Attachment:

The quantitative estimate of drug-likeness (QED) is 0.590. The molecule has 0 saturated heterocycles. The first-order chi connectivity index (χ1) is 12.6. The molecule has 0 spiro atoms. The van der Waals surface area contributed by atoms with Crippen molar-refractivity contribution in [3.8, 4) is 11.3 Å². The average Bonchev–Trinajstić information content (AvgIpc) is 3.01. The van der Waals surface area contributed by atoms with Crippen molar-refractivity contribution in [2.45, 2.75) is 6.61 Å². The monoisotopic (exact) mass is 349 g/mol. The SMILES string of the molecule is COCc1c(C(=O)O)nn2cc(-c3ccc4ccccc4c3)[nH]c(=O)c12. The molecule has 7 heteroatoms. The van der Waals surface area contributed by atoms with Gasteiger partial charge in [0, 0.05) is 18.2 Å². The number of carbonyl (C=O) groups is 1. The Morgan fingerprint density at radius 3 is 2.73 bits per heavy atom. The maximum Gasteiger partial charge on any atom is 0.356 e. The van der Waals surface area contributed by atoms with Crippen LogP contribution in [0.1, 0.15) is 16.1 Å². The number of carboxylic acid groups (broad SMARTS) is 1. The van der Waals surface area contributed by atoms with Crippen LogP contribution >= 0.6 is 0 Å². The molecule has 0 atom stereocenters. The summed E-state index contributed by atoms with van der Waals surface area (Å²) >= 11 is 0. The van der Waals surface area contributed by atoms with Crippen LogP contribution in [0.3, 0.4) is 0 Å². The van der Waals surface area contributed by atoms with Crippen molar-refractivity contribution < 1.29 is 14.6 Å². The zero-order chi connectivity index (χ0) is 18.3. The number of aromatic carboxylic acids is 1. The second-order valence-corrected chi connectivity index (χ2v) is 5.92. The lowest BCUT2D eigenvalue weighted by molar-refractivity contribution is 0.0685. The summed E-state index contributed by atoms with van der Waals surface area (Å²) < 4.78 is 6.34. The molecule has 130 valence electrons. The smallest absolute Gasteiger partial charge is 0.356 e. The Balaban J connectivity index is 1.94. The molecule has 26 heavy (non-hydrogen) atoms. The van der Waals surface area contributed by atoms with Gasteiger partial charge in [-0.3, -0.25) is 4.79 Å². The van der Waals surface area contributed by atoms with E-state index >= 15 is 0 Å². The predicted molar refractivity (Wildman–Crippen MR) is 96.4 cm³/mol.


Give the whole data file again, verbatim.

The quantitative estimate of drug-likeness (QED) is 0.590. The molecule has 0 saturated heterocycles. The first-order chi connectivity index (χ1) is 12.6. The molecule has 0 spiro atoms. The van der Waals surface area contributed by atoms with Crippen molar-refractivity contribution in [3.8, 4) is 11.3 Å². The average Bonchev–Trinajstić information content (AvgIpc) is 3.01. The van der Waals surface area contributed by atoms with Crippen molar-refractivity contribution in [2.45, 2.75) is 6.61 Å². The monoisotopic (exact) mass is 349 g/mol. The SMILES string of the molecule is COCc1c(C(=O)O)nn2cc(-c3ccc4ccccc4c3)[nH]c(=O)c12. The molecule has 7 heteroatoms. The van der Waals surface area contributed by atoms with Gasteiger partial charge in [0, 0.05) is 18.2 Å². The number of carbonyl (C=O) groups is 1. The Morgan fingerprint density at radius 3 is 2.73 bits per heavy atom. The maximum Gasteiger partial charge on any atom is 0.356 e. The van der Waals surface area contributed by atoms with Crippen LogP contribution in [0.1, 0.15) is 16.1 Å². The number of carboxylic acid groups (broad SMARTS) is 1. The van der Waals surface area contributed by atoms with Crippen LogP contribution >= 0.6 is 0 Å². The molecule has 0 atom stereocenters. The summed E-state index contributed by atoms with van der Waals surface area (Å²) >= 11 is 0. The van der Waals surface area contributed by atoms with Crippen LogP contribution in [0.3, 0.4) is 0 Å². The van der Waals surface area contributed by atoms with Crippen molar-refractivity contribution < 1.29 is 14.6 Å². The zero-order chi connectivity index (χ0) is 18.3. The number of aromatic carboxylic acids is 1. The second-order valence-corrected chi connectivity index (χ2v) is 5.92. The lowest BCUT2D eigenvalue weighted by molar-refractivity contribution is 0.0685. The summed E-state index contributed by atoms with van der Waals surface area (Å²) < 4.78 is 6.34. The molecule has 130 valence electrons. The smallest absolute Gasteiger partial charge is 0.356 e. The Balaban J connectivity index is 1.94. The molecule has 26 heavy (non-hydrogen) atoms. The van der Waals surface area contributed by atoms with Gasteiger partial charge in [-0.3, -0.25) is 4.79 Å². The van der Waals surface area contributed by atoms with E-state index >= 15 is 0 Å². The predicted molar refractivity (Wildman–Crippen MR) is 96.4 cm³/mol.